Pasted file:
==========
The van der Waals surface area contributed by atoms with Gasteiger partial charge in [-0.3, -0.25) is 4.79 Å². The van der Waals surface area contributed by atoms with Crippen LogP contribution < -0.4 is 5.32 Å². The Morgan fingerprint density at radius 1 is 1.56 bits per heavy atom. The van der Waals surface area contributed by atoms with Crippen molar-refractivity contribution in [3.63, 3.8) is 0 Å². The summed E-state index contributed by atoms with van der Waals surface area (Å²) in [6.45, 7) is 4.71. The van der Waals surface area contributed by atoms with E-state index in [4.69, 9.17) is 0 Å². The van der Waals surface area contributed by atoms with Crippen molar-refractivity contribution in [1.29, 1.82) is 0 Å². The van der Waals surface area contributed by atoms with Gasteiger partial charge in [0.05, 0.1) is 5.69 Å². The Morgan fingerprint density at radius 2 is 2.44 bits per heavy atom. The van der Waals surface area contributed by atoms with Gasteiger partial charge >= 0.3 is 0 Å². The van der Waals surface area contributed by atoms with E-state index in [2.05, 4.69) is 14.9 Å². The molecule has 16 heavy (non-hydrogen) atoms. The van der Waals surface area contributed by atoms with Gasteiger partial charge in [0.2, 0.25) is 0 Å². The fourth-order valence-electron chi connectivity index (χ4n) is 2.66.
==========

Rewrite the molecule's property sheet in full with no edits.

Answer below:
The van der Waals surface area contributed by atoms with Gasteiger partial charge in [-0.3, -0.25) is 4.79 Å². The van der Waals surface area contributed by atoms with Crippen LogP contribution < -0.4 is 5.32 Å². The Morgan fingerprint density at radius 1 is 1.56 bits per heavy atom. The van der Waals surface area contributed by atoms with Crippen molar-refractivity contribution in [3.63, 3.8) is 0 Å². The summed E-state index contributed by atoms with van der Waals surface area (Å²) in [6.45, 7) is 4.71. The van der Waals surface area contributed by atoms with E-state index in [4.69, 9.17) is 0 Å². The van der Waals surface area contributed by atoms with Crippen molar-refractivity contribution in [1.29, 1.82) is 0 Å². The van der Waals surface area contributed by atoms with Gasteiger partial charge in [0.05, 0.1) is 5.69 Å². The Morgan fingerprint density at radius 2 is 2.44 bits per heavy atom. The van der Waals surface area contributed by atoms with Gasteiger partial charge >= 0.3 is 0 Å². The van der Waals surface area contributed by atoms with E-state index in [2.05, 4.69) is 14.9 Å². The molecule has 16 heavy (non-hydrogen) atoms. The van der Waals surface area contributed by atoms with Gasteiger partial charge in [0.2, 0.25) is 0 Å². The fourth-order valence-electron chi connectivity index (χ4n) is 2.66.